Mr. Burroughs was actually kind enough to include a glossary in this book. Here are some words I looked up, and some terms from his helpful glossary of ‘jive’ terms.

Tea head: Used or marijuana.

Wrong: A term used to describe an informer, like Man, the pigeon went wrong!

Square: Opposite of hip. Of course, only a square would have to look that up!

Spade: A negro, or a garden tool, or a suite in cards.

Pigeon, fink or rat: One who informs police… I can’t believe he thought he needed to put these in the glossary!

On the Nod: Full of junk.

The People: Police! Also known as “The Heat” or “The Fuzz”.

Uncool: Somebody liable to attract attention from the Law.

Cat: A man.

Chick: A woman.

Hog: Anyone who uses more junk than you do.

Haberdashery: A place where items used in sewing are sold.

Peyote: A spineless, globe shaped cactus that contain mescaline!

Puritanical: Strictly moral (from puritan).

Yage: A plant reported to have telepathic and hallucinogenic properties, or so it is believed!

Dubious: From the Latin word for doubt it means to be unsure, either of quality, or of morality.

Pantopon: The preparation of opiates.

Nembies: Slang for a barbiturate.

Paregoric: Opium based pain killer.

Arbiter: From the Latin for umpire or judge, one who is trust to make decisions.

Yenning: Variant of yearning.

Tumescent: Swelling, or showing signs of swelling.

Sawski: I don’t know….

Carbolic: See Phenol.

Tincture: alcohol solution.

Phenol: Poisonous caustic compound, or a compound based on benzene ring.

Schmecker: A person who uses a LOT of heroin.

Mooch: From the old French meaning ‘to hide’ it most often refers to one who tries tog et something for nothing, but also can refer to one who wonders aimlessly.

Dowser: A divining rod.

Equivocal: Ambiguous, or leaving doubt.

Tumescent: Swelling.

Paraffin: Fuel oil.

Antihistamines: A drug used for treating allergies. No interesting etymology.

Thephorin: An antihistamine.

Reticence: Reserved or reluctant.

Garrulous: Wordy, or talking too much.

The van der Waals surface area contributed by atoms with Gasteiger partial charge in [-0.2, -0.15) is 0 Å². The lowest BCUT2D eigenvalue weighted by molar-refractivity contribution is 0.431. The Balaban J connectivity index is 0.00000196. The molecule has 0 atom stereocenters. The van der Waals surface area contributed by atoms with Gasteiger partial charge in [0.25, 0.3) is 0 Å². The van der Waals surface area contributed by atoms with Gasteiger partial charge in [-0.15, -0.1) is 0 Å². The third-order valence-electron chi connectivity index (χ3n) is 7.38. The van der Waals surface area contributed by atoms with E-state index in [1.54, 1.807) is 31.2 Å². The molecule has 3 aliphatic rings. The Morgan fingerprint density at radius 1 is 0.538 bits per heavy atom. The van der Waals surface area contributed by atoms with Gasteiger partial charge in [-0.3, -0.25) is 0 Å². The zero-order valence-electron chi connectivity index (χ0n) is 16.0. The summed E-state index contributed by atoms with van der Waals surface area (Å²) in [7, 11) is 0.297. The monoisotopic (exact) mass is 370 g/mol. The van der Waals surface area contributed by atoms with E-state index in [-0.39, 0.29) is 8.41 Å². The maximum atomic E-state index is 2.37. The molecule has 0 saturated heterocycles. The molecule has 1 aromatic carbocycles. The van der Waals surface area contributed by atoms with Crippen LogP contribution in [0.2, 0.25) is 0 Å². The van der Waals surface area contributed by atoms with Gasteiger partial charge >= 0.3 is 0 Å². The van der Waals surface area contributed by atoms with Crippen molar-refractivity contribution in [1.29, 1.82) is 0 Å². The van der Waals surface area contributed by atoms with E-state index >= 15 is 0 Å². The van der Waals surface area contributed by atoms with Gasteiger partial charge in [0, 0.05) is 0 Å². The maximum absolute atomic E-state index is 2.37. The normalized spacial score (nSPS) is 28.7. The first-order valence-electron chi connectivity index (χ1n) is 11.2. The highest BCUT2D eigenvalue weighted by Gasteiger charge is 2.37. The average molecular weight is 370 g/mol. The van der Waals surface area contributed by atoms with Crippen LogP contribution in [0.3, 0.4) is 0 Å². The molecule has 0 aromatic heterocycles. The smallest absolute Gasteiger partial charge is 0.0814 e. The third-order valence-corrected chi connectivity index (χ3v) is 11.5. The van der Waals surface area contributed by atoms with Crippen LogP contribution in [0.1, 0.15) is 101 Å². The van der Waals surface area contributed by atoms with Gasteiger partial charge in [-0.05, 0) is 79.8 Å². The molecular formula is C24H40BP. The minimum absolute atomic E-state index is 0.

Orgones: an energy relating to ’life force’ and libido. Talk to Wilhelm Reich for further details, though I personally wouldn’t trust anybody whose last name is Reich.

Purveyors: Somebody who circulates something.

Quinine: A bitter drug used for treating malaria.

Indelible: Impossible to remove.

Nembutals: The name of the lion Hercules killed.

Inoculation: From two Latin words, the first meaning past, the second meaning eye or bud. It means to treat one with to prevent illness.

Peristalsis: Muscle contractions.

Inferred: Conclude something from reasoning.

Amoeboid: To move like a single-celled organism.

Crustacean: From the Latin for shell, means a shelled animal.

Dionin: My google search found me many articles with “Celine Dion in” within the headlines…. There were also some that said something about hydrochloride or something… I’ll let you do the rest of the research.

Centavo: Common unit of currency.

Incipient: Beginning to develop, from the Latin to undertake.

Slovenly: A term used to describe one who is not concerned with social standard of hygiene. Do not expect smiles if you choose to use this word to describe a co-worker or stranger on the street.

Malingerer: To feign illness (in this context with the hope of getting a script for some M – that means morphine in jive).

Portentously: Significant, pompous, amazing!

Caulking: To stop something up, like a need, with your thick coagulating blood.

Preposterous: Outrageous! Absurd!

Inveterate: Habitual.

Viscera: Internal organs.

Phosphorescence: Continued emission of light without heat.

Jostling: To deliberately knock into somebody.

Rambler About Rambler

Jason John Horn is a writer and critic who recently completed his Master's in English Literature at the University of Windsor. He has composed a play, a novella and a number of short stories and satirical essays.